The Best Place to Save €10k in Ireland in 2023

  • By: Walter Dunphy ACCA
  • Date: January 23, 2023
  • Time to read: 3 min.

Where is the best place to keep your savings in Ireland in 2023?

The interest rates on offer from banks over the past decade or more have been almost negligible, but with the ECB starting to raise its base interest rate as of late, are there now better options out there for savers? Let’s find out.

Best Interest Rates on Deposit Accounts January 2023

ProviderInterest RateLevel of SafetyImportant Info
Raisin – Younited3.35%Protected by Deposit Guarantee Scheme up to €100k – Very poor Customer Service (3.8/5 on Trust Pilot)Min investment €2k – money locked up for 5 year term
Raisin – Privatbanka3.00%Protected by Deposit Guarantee Scheme up to €100k – Very poor Customer Service (3.8/5 on Trust Pilot)Money locked in for 12 months
Raisin – Banco Portugues de Gestau2.65%Protected by Deposit Guarantee Scheme up to €100k – Very poor Customer Service (3.8/5 on Trust Pilot)Min deposit €10k – Bank (BBB+) Credit Rating
Trade Republic2.00%Protected by Deposit Guarantee Scheme up to €100kNo hidden charges
Bunq1.31%Protected by Deposit Guarantee Scheme up to €100kInterest paid out monthly – up to 2 instant withdrawals every month
Government Savings – National Solidarity Bond (10 Yr)0.96%Protected by Deposit Guarantee Scheme up to €100kInterest earned is not taxable – 10 year minimum hold
Permanent TSB – 5Yrs Fixed Term1.25%Protected by Deposit Guarantee Scheme up to €100kMoney locked up for 5 years – Interest paid on maturity
AIB – Personal Fixed Term Deposit – 12 month term0.50%Backed by Irish Government€15k minimum balance – money locked in for 12 months
Bank of Ireland – GoldSaver Account0.25%Protected by Deposit Guarantee Scheme up to €100kAccess cash at any time – no minimum

Why Earn Deposit Interest Instead of Investing in the Stock Market?

Not everybody wants to put their funds at risk by investing them in the stock market and you can’t argue with them based on what has happened in the stock market over the past 12 months – which has seen popular stocks such as Tesla down over 60%.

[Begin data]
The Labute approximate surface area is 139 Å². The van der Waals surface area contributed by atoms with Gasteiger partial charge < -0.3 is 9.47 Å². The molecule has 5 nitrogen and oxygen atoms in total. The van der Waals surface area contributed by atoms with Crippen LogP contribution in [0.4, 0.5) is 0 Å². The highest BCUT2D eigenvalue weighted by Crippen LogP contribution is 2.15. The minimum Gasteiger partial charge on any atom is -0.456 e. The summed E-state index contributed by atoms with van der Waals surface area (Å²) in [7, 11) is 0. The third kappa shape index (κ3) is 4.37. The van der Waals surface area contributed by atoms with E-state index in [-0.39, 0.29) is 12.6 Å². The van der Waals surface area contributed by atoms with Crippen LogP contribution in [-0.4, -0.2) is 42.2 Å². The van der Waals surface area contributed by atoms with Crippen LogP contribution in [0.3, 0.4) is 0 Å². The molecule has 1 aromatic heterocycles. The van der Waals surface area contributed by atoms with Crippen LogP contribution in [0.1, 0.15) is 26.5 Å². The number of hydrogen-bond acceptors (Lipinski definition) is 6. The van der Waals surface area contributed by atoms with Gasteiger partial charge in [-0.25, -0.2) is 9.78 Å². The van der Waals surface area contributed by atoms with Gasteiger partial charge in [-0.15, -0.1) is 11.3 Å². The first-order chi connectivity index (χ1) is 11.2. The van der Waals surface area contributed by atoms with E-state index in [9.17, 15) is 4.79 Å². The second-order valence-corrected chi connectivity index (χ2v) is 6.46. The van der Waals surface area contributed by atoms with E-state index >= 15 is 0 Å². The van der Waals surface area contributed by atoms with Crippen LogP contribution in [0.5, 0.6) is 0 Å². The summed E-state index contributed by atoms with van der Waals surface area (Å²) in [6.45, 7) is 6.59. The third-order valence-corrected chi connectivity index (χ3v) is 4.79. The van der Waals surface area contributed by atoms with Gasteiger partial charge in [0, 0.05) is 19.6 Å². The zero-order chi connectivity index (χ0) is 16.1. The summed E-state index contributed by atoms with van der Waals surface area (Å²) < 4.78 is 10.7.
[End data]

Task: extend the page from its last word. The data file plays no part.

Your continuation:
If you are saving for a mortgage, car, home renovation, or you are just a person who is risk averse, then you are not likely going to want to be watching your savings go up and down €100’s or even thousands in the space of a day.

When you have money on Deposit you have no downside risk (once covered by a deposit guarantee scheme) and that can be very appealing to people.

The difficult part is trying to find an adequate return when you are taking no risk – as generally the higher the return the higher the risk.

What are the risks?

The biggest risk you will face is losing everything due to the financial institution you hold your money with going bankrupt – while the chances are usually remote, we have some very big examples in recent memory that have left a huge scar on our nation.

It is essential that whatever bank or company you decide you want to keep your money with, your account is covered by a Deposit Guarantee Scheme up to an amount of €100k.

A Deposit Guarantee Scheme (DGS) protects depositors in the event of a bank, building society or credit union authorised by the Central Bank of Ireland being unable to repay deposits.

How much interest will you earn?

If we take the first provider from the table above – Younited 3.35% your gross annual interest earnings before tax will be the following if you deposit €10,000:

  • Year 1: €335.00
  • Year 2: €346.22
  • Year 3: €357.82
  • Year 4: €369.87
  • Year 5: €382.20
  • Total interest : €1,791.05

What taxes do you pay on Deposit Interest in Ireland?

The Deposit Interest Retention Tax (DIRT) rate in Ireland is 33% and will be automatically deducted by Irish financial institutions before you are paid out your interest income.

In most cases you will not pay any further income tax, PAYE, or PRSI on that deposit interest – except in certain circumstances you could pay 4% PRSI

Anyone with unearned income of over €5,000 between the ages of 16-66 is considered to be a ‘chargeable person’ and is liable to pay the PRSI charge at 4% on all their unearned income.

If you have Unearned income from interest on deposits and savings of over €5k you will be liable to PRSI at 4% (for people aged between 16-66).

Disclaimer: This blog post is for informational and educational purpose only and should not be construed as financial advice.

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